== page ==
Editor’s note: This is the first installment of a new department highlighting ways members of the otolaryngology community spend their (often limited) spare time, the time spent “after 7 pm.” Here, we will spotlight our colleagues’ passions outside the practice of medicine, and get a closer look at the varied interests and talents our community possesses.
Explore this issue:May 2018
William Reisacher, MD, an associate professor in the department of otolaryngology–head and neck surgery at Weill Cornell Medical College in New York City, has always enjoyed making people laugh. “I also like being up on a stage in front of an audience, so stand-up comedy was the perfect way to combine those two activities,” he said.
Dr. Reisacher finds immense importance in his interests outside of the office to help relieve stress and feed the creative part of his mind. In addition to activities such as running and songwriting, he has been performing stand-up comedy for the past 10 years.
Feeling the “Bug”
His first experience with stand-up comedy was during a fundraising event for his child’s school at a local comedy club in New York City. The school was looking for parents to get up on stage and perform a 10-minute set. “[That] sounds like a short amount of time, but it can feel like an eternity when your jokes are not that funny!”
“Even though my first few minutes on stage felt like a near-death experience, I really enjoyed the energy that I felt up there and was determined to try it again,” he said. “So, I did some open mic nights, and made sure my jokes were funnier.” Then, he started performing regularly and improving his craft.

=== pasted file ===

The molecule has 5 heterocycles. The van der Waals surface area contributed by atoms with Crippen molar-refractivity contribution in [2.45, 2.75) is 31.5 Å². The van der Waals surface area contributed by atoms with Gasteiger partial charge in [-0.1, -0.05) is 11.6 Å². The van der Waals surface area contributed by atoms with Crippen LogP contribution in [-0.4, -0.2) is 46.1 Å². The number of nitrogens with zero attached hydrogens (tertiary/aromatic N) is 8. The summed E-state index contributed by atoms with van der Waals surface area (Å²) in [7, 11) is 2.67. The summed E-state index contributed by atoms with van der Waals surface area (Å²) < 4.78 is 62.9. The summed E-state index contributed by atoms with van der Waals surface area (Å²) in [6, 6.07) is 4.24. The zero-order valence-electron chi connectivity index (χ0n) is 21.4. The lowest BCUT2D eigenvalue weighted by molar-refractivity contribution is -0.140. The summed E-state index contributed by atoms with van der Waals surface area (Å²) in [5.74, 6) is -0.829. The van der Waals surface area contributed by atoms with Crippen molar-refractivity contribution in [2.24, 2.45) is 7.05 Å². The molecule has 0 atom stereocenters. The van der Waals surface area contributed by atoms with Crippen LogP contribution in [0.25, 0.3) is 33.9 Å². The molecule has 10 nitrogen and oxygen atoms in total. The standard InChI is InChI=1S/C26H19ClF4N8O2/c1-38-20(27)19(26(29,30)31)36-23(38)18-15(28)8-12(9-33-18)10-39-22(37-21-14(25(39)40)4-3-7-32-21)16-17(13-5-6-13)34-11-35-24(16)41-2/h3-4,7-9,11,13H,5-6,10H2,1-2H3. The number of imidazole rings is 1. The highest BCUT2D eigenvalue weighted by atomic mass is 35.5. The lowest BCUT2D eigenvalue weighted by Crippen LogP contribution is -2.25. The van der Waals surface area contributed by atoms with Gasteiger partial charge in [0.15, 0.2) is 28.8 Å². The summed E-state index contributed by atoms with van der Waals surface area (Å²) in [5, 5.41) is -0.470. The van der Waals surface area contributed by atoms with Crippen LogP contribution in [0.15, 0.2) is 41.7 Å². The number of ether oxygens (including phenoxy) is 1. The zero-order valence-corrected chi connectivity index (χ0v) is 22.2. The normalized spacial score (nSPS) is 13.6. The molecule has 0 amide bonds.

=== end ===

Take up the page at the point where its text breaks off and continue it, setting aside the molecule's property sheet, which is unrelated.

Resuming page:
“From that point, I was hooked!” he said.
Most of Dr. Reisacher’s jokes are not about medicine; he categorizes them as funny experiences he thinks others will relate to. Ideas for jokes often come to him while he’s taking a break from work—while he’s walking down the street or taking a shower.
“After finishing a hard day in the office or operating room, practicing a 15-minute comedy set is a great way to unwind,” he added. The shows he performs are in the evening, so they don’t interfere with his busy work schedule.
Some guy called me a professional nose-picker, so I said, ‘That snot funny!’ —William Reisacher
Dr. Reisacher said that stand-up comedy isn’t very different from seeing patients in the office. “In both cases, I’m trying to make a personal connection and help someone feel better than they did before,” he added. To do this, he said he has to be “in the moment,” and focusing completely on the energy coming from the patient or the audience member and not allowing himself to be distracted.